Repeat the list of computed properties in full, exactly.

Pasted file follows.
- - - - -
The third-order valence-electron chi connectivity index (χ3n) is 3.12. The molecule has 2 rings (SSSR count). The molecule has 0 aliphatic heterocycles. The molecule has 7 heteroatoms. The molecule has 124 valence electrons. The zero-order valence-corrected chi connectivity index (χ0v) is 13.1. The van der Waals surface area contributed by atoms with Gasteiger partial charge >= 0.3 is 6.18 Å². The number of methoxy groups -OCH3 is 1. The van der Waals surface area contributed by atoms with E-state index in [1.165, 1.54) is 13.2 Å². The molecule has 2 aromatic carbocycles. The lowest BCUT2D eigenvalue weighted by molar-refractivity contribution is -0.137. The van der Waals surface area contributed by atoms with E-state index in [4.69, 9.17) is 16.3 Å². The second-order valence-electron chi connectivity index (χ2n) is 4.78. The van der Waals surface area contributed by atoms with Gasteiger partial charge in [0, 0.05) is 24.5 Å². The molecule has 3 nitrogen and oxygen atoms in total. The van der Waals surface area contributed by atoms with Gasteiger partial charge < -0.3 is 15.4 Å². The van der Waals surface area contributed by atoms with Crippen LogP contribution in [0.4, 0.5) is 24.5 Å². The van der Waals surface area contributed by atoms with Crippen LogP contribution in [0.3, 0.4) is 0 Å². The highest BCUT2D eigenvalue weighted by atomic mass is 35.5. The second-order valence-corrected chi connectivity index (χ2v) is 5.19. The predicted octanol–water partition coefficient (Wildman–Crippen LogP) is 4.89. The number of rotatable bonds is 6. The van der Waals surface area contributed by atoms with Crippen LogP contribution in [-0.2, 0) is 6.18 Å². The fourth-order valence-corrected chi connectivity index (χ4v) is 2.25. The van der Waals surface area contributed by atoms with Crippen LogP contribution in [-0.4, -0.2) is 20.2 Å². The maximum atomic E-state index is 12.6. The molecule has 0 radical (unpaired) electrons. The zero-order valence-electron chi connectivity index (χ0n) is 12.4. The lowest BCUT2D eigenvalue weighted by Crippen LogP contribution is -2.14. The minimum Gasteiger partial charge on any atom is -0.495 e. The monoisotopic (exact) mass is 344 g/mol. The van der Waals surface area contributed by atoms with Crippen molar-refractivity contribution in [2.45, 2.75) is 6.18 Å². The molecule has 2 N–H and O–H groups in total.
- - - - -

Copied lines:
The third-order valence-electron chi connectivity index (χ3n) is 3.12. The molecule has 2 rings (SSSR count). The molecule has 0 aliphatic heterocycles. The molecule has 7 heteroatoms. The molecule has 124 valence electrons. The zero-order valence-corrected chi connectivity index (χ0v) is 13.1. The van der Waals surface area contributed by atoms with Gasteiger partial charge >= 0.3 is 6.18 Å². The number of methoxy groups -OCH3 is 1. The van der Waals surface area contributed by atoms with E-state index in [1.165, 1.54) is 13.2 Å². The molecule has 2 aromatic carbocycles. The lowest BCUT2D eigenvalue weighted by molar-refractivity contribution is -0.137. The van der Waals surface area contributed by atoms with E-state index in [4.69, 9.17) is 16.3 Å². The second-order valence-electron chi connectivity index (χ2n) is 4.78. The van der Waals surface area contributed by atoms with Gasteiger partial charge in [0, 0.05) is 24.5 Å². The molecule has 3 nitrogen and oxygen atoms in total. The van der Waals surface area contributed by atoms with Gasteiger partial charge < -0.3 is 15.4 Å². The van der Waals surface area contributed by atoms with Crippen LogP contribution in [0.4, 0.5) is 24.5 Å². The van der Waals surface area contributed by atoms with Crippen LogP contribution in [0.3, 0.4) is 0 Å². The highest BCUT2D eigenvalue weighted by atomic mass is 35.5. The second-order valence-corrected chi connectivity index (χ2v) is 5.19. The predicted octanol–water partition coefficient (Wildman–Crippen LogP) is 4.89. The number of rotatable bonds is 6. The van der Waals surface area contributed by atoms with Crippen LogP contribution in [-0.2, 0) is 6.18 Å². The fourth-order valence-corrected chi connectivity index (χ4v) is 2.25. The van der Waals surface area contributed by atoms with Crippen LogP contribution in [-0.4, -0.2) is 20.2 Å². The maximum atomic E-state index is 12.6. The molecule has 0 radical (unpaired) electrons. The zero-order valence-electron chi connectivity index (χ0n) is 12.4. The lowest BCUT2D eigenvalue weighted by Crippen LogP contribution is -2.14. The minimum Gasteiger partial charge on any atom is -0.495 e. The monoisotopic (exact) mass is 344 g/mol. The van der Waals surface area contributed by atoms with Crippen molar-refractivity contribution in [2.45, 2.75) is 6.18 Å². The molecule has 2 N–H and O–H groups in total.